Geolocation and geofencing issues
As mentioned above, geolocation and geofencing generally provide positive opportunities both for operators and regulators. The use of geolocation services can aid in determining the legality of a gambling transaction across borders by having realtime location monitoring coupled with geolocation transaction stamping.
Newly implemented regulations in other jurisdictions, such as the New Jersey regulations, provide for mobile gaming that is legal within pre-specified geographical boundaries that can be checked using geolocation and geofencing technology. However, one has to bear in mindthat geofencing technology can give results of varying precision, especially in highly built-up urban areas where GPS co-ordinates can be significantly imprecise – enough to identify a state border accurately, but not always good enough to identify the precise casino boundaries or even specific areas within a casino, for example, the casino parking area – making legislation that relies on overly precise geofencing requirements technically hard to implement and enforce. Land-based casinos in Nevada which implemented a mobile gaming service with similar restrictions have realised a less than 0.01% increase in tax revenue, so the US approach is still untested and may not give much, if any, added benefit to European style regulations.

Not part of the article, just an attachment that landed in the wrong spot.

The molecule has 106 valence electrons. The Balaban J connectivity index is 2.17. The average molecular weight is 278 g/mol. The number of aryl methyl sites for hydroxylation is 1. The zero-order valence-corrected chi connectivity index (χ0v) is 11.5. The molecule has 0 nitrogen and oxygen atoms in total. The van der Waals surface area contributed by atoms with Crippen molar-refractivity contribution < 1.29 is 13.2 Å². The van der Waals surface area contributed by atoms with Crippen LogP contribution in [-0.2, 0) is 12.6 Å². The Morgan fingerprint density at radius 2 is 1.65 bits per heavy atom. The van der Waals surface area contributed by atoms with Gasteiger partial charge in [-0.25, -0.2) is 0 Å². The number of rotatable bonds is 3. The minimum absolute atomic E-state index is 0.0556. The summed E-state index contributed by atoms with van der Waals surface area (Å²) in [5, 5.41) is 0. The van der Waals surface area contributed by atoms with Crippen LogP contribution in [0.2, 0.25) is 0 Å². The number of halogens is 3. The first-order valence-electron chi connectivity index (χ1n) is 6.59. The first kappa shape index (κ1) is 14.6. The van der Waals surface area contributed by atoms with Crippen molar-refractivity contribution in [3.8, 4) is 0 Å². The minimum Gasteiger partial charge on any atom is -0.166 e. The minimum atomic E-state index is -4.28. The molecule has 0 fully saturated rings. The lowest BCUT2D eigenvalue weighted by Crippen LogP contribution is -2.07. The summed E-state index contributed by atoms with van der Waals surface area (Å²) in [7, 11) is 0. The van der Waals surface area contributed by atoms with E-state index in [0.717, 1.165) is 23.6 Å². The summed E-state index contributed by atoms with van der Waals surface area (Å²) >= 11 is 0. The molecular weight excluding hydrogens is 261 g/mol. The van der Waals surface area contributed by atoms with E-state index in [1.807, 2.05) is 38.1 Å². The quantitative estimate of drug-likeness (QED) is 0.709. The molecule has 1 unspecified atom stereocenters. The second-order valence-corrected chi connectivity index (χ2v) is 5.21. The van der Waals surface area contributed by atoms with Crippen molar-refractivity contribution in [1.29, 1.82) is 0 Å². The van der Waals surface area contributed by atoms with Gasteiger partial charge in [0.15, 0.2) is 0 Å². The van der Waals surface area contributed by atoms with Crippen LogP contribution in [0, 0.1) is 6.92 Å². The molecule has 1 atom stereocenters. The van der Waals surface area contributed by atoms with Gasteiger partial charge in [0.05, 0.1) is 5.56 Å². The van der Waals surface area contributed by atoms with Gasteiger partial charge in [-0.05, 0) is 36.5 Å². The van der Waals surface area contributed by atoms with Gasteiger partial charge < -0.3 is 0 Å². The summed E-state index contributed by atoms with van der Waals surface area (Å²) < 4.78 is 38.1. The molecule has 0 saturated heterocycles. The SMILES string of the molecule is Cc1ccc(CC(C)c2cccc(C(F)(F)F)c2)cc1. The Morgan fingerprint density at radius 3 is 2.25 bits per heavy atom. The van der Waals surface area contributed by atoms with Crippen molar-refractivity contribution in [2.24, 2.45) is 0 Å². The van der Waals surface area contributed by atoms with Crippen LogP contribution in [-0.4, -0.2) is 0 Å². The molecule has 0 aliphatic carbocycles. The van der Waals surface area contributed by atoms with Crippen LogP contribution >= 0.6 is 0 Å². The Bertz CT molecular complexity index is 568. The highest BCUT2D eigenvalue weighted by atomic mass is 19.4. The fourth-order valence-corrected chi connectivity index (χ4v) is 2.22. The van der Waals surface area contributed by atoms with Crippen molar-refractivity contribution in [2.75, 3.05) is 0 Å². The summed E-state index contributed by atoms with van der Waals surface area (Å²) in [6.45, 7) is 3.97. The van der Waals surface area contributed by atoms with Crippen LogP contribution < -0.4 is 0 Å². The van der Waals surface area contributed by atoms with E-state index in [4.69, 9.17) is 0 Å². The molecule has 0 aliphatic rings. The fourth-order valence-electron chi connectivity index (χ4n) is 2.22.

Geofencing can also be used by operators to provide a personalised service to players, by offering customised bonuses and promotions that are activated by the player being physically in a particular location at the particular time. The existing Regulations adequately cover such marketing activities as long as the operator does not resell or disclose the player private location data.
Data security and privacy concerns
Geolocation and geofencing do, on the other hand, bring along data privacy concerns. Privacy concerns are exacerbated with mobile gaming due to the possibility to identify, at least approximately, the player’s physical location and the player movements, due to the ease with which information can be shared across devices. Security concerns are rising due to the possibility of misplacing and losing mobile devices, resulting in unauthorised use.